Resistance Training Enhances Cognitive Functions
Written by: Ms Eleanor Alden, Research Analyst, ASPIRE55 Singapore
Resistance training has been found to enhance the cognitive function of older adults—many studies report.
In 2019, the UN estimated that there are 703 million seniors (65 years and over) in the world-- a number which is predicted to double by 2050. Many of these people suffer from age-related cognitive decline, which can begin as early as age 45 and progress exponentially through one’s lifetime especially if remained unchecked (Singh-Manoux et al., 2012). This decline is characterized by diminished language skills, memory, and understanding, which negatively impacts the quality of life, autonomy, and daily activities of older people (Shatil, 2013).
With such a large population at risk of cognitive decline, it is important to implement affordable and effective treatments to prevent impairment. Thankfully, many studies have found that resistance training is not only an effective way for older people to remain active and strong, it is also beneficial in order to protect against cognitive decline and enhance their cognitive functioning (Nagamatsu et al., 2012; Best et al., 2015, Cassilhas et al., 2007).
Resistance training is any exercise that causes the body to move against an outside or ‘resistant’ force like dumbbells, body weight, gravity, weighted bars, or any other object that causes the muscles to contract. Regular resistance training increases the strength, power, hypertrophy, and/or endurance of participants, and is a popular form of exercise for body builders, athletes, and casual gym-goers alike. Other than promoting muscle growth physiologically, resistance training is also beneficial to brain chemistry and function.
According to multiple studies, resistance training promotes the release of IGF-1, which is a hormone that facilitates tissue growth and plays a large role in protecting neural tissue from degeneration (Cassilhas et al., 2007). Production of IGF-1 is correlated to improved memory and attention in populations of older people, who benefit greatly from the protective effects of resistance training. Older people already suffering from the symptoms of cognitive decline have also been reported to benefit from the enhancing effects of resistance training (Yoon et al., 2018).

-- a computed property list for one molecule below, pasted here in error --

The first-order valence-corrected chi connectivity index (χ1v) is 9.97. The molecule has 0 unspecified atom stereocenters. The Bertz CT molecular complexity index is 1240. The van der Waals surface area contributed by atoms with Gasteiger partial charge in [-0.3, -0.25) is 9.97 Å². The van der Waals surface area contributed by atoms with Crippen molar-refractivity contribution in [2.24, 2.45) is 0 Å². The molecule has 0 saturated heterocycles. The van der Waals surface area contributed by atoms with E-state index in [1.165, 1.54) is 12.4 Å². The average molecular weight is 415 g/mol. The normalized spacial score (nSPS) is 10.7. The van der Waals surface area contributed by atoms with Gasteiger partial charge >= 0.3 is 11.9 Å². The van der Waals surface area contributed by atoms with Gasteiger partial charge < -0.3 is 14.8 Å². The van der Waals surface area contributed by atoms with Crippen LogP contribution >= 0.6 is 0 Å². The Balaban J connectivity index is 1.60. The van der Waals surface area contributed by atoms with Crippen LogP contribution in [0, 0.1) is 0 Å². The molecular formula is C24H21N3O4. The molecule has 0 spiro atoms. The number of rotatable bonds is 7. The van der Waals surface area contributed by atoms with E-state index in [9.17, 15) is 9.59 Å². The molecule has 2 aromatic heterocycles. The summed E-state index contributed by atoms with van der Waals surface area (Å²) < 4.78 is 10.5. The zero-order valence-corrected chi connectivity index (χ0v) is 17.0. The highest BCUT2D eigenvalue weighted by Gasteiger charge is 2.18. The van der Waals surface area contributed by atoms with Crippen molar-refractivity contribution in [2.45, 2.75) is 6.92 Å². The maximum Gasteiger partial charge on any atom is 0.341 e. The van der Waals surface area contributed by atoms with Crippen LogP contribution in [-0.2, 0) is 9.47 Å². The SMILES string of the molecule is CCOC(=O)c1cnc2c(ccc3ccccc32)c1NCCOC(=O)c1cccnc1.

Cognitive improvements from resistance training include: Resistance training has also been shown to improve:
In general, The World Health Organization recommends that older people dedicate at least 150 min/wk. to moderate intensity exercise, however, a few random controlled trials suggest that intensity and frequency are of lesser importance than consistent training over a long period of time (Best et al., 2015). For this reason, exercise programs should be continued for 12 weeks or more; the most profound and long-lasting effects of resistance training occur 6 months-1 year of activity (Freiberger et al., 2012). This may seem like a long time, but it is completely doable with a little dedication.
Right now, the COVID-19 pandemic provides a perfect opportunity to start resistance training-- it is more important than ever for older people to maintain physical and cognitive health while remaining at home. Strength/resistance training provides a perfect opportunity to do this! Now get up and get moving, there is no better time to start than today.
Best, J., Chiu, B., Liang Hsu, C., Nagamatsu, L., & Liu-Ambrose, T. (2015). Long-Term Effects of Resistance Exercise Training on Cognition and Brain Volume in Older Women: Results from a Randomized Controlled Trial. Journal of the International Neuropsychological Society, 21(10), 745-756. doi:10.1017/S1355617715000673
Cassilhas, Ricardo; Viana, Valter, Grassmann, Viviane Santos, Ronaldo Ruth,Tufik, Sérgio, Mello & Marco. The Impact of Resistance Exercise on the Cognitive Function of the Elderly, Medicine & Science in Sports & Exercise: August 2007 - Volume 39 - Issue 8 - p 1401-1407
Freiberger, E., Häberle, L., Spirduso, W. W., & Zijlstra, G. A. (2012). Long-Term Effects of Three Multicomponent Exercise Interventions on Physical Performance and Fall-Related Psychological Outcomes in Community-Dwelling Older Adults: A Randomized Controlled Trial. Journal of the American Geriatrics Society, 60(3), 437-446. doi:10.1111/j.1532-5415.2011.03859.x
Physical Activity and Older Adults. (2015, June 19). https://www.who.int/dietphysicalactivity/factsheet_olderadults/en/.
Shatil E. (2013). Does combined cognitive training and physical activity training enhance cognitive abilities more than either alone? A four-condition randomized controlled trial among healthy older adults. Frontiers in aging neuroscience, 5, 8. https://doi.org/10.3389/fnagi.2013.00008
Singh-Manoux A, Kivimaki M, Glymour MM, et al. Timing of onset of cognitive decline: results from Whitehall II prospective cohort study. BMJ. 2012;344:d7622. Published 2012 Jan 5. doi:10.1136/bmj.d7622
Nagamatsu, L. S., Handy, T. C., Hsu, L., Voss, M., Liu-Ambrose, T., (2012). Resistance Training Promotes Cognitive and Functional Brain Plasticity in Seniors With Probable Mild Cognitive Impairment. Archives of Internal Medicine, 172(8), 666. doi:10.1001/archinternmed.2012.379
What is resistance training? (2018, February 2). https://exercise.trekeducation.org/resistance-training/what-is-resistance-training/.
Yu, F., Nelson, N. W., Savik, K., Wyman, J. F., Dysken, M., & Bronas, U. G. (2013). Affecting cognition and quality of life via aerobic exercise in Alzheimer's disease. Western journal of nursing research, 35(1), 24–38. https://doi.org/10.1177/0193945911420174